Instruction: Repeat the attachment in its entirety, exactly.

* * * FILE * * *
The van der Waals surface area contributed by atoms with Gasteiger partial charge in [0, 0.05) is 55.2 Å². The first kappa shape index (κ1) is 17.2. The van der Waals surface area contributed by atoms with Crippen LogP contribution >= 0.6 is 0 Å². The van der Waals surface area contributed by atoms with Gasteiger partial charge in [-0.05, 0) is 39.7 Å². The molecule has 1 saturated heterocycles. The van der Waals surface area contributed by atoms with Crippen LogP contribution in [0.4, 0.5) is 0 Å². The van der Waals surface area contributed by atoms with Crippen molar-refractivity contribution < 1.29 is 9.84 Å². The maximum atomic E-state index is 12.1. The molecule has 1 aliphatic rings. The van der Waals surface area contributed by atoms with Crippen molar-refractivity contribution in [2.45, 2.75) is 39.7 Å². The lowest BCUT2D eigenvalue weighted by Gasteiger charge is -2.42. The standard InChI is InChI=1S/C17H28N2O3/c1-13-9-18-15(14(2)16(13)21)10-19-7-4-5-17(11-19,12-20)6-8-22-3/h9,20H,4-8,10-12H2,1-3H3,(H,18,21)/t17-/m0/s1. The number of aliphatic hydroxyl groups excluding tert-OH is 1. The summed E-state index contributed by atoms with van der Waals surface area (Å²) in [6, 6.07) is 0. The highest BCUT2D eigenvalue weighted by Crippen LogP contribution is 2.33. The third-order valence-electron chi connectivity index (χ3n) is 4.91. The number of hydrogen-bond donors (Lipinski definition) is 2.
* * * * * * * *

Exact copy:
The van der Waals surface area contributed by atoms with Gasteiger partial charge in [0, 0.05) is 55.2 Å². The first kappa shape index (κ1) is 17.2. The van der Waals surface area contributed by atoms with Crippen LogP contribution >= 0.6 is 0 Å². The van der Waals surface area contributed by atoms with Gasteiger partial charge in [-0.05, 0) is 39.7 Å². The molecule has 1 saturated heterocycles. The van der Waals surface area contributed by atoms with Crippen LogP contribution in [0.4, 0.5) is 0 Å². The van der Waals surface area contributed by atoms with Crippen molar-refractivity contribution < 1.29 is 9.84 Å². The maximum atomic E-state index is 12.1. The molecule has 1 aliphatic rings. The van der Waals surface area contributed by atoms with Crippen molar-refractivity contribution in [2.45, 2.75) is 39.7 Å². The lowest BCUT2D eigenvalue weighted by Gasteiger charge is -2.42. The standard InChI is InChI=1S/C17H28N2O3/c1-13-9-18-15(14(2)16(13)21)10-19-7-4-5-17(11-19,12-20)6-8-22-3/h9,20H,4-8,10-12H2,1-3H3,(H,18,21)/t17-/m0/s1. The number of aliphatic hydroxyl groups excluding tert-OH is 1. The summed E-state index contributed by atoms with van der Waals surface area (Å²) in [6, 6.07) is 0. The highest BCUT2D eigenvalue weighted by Crippen LogP contribution is 2.33. The third-order valence-electron chi connectivity index (χ3n) is 4.91. The number of hydrogen-bond donors (Lipinski definition) is 2.